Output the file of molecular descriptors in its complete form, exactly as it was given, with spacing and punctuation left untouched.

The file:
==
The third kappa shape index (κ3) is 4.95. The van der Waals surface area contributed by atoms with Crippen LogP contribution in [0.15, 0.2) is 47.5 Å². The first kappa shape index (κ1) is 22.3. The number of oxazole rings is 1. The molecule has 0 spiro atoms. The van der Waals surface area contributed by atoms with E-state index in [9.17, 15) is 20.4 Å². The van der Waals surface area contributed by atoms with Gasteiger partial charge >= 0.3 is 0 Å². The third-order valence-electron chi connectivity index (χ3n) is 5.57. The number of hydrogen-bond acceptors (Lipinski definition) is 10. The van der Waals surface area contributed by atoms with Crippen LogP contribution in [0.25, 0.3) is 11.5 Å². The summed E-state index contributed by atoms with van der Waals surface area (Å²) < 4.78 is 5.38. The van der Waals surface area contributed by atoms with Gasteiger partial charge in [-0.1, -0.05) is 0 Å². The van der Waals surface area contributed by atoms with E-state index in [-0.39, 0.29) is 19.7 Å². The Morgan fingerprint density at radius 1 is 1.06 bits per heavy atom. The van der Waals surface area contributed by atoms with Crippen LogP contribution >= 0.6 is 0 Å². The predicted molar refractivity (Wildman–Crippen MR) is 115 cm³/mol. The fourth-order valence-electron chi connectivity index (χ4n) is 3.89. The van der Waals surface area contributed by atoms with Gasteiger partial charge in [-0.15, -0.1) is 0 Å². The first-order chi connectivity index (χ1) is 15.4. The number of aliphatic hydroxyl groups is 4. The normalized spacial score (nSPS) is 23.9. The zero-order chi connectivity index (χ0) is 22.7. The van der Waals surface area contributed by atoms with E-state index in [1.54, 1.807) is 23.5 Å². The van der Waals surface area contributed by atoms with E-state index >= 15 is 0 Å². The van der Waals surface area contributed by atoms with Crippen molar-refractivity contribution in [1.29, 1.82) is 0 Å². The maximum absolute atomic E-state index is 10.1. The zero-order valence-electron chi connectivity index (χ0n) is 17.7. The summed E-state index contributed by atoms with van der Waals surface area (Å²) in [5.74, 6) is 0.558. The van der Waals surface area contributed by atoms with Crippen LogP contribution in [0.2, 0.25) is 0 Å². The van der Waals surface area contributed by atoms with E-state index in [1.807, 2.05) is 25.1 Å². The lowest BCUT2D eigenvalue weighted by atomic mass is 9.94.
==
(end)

The third kappa shape index (κ3) is 4.95. The van der Waals surface area contributed by atoms with Crippen LogP contribution in [0.15, 0.2) is 47.5 Å². The first kappa shape index (κ1) is 22.3. The number of oxazole rings is 1. The molecule has 0 spiro atoms. The van der Waals surface area contributed by atoms with E-state index in [9.17, 15) is 20.4 Å². The van der Waals surface area contributed by atoms with Gasteiger partial charge >= 0.3 is 0 Å². The third-order valence-electron chi connectivity index (χ3n) is 5.57. The number of hydrogen-bond acceptors (Lipinski definition) is 10. The van der Waals surface area contributed by atoms with Crippen LogP contribution in [0.25, 0.3) is 11.5 Å². The summed E-state index contributed by atoms with van der Waals surface area (Å²) < 4.78 is 5.38. The van der Waals surface area contributed by atoms with Gasteiger partial charge in [-0.1, -0.05) is 0 Å². The van der Waals surface area contributed by atoms with E-state index in [-0.39, 0.29) is 19.7 Å². The Morgan fingerprint density at radius 1 is 1.06 bits per heavy atom. The van der Waals surface area contributed by atoms with Crippen LogP contribution >= 0.6 is 0 Å². The predicted molar refractivity (Wildman–Crippen MR) is 115 cm³/mol. The fourth-order valence-electron chi connectivity index (χ4n) is 3.89. The van der Waals surface area contributed by atoms with Gasteiger partial charge in [-0.15, -0.1) is 0 Å². The first-order chi connectivity index (χ1) is 15.4. The number of aliphatic hydroxyl groups is 4. The normalized spacial score (nSPS) is 23.9. The zero-order chi connectivity index (χ0) is 22.7. The van der Waals surface area contributed by atoms with E-state index in [1.54, 1.807) is 23.5 Å². The van der Waals surface area contributed by atoms with E-state index >= 15 is 0 Å². The van der Waals surface area contributed by atoms with Crippen molar-refractivity contribution in [1.29, 1.82) is 0 Å². The maximum absolute atomic E-state index is 10.1. The zero-order valence-electron chi connectivity index (χ0n) is 17.7. The summed E-state index contributed by atoms with van der Waals surface area (Å²) in [5.74, 6) is 0.558. The van der Waals surface area contributed by atoms with Crippen LogP contribution in [0.2, 0.25) is 0 Å². The van der Waals surface area contributed by atoms with E-state index in [1.807, 2.05) is 25.1 Å². The lowest BCUT2D eigenvalue weighted by atomic mass is 9.94.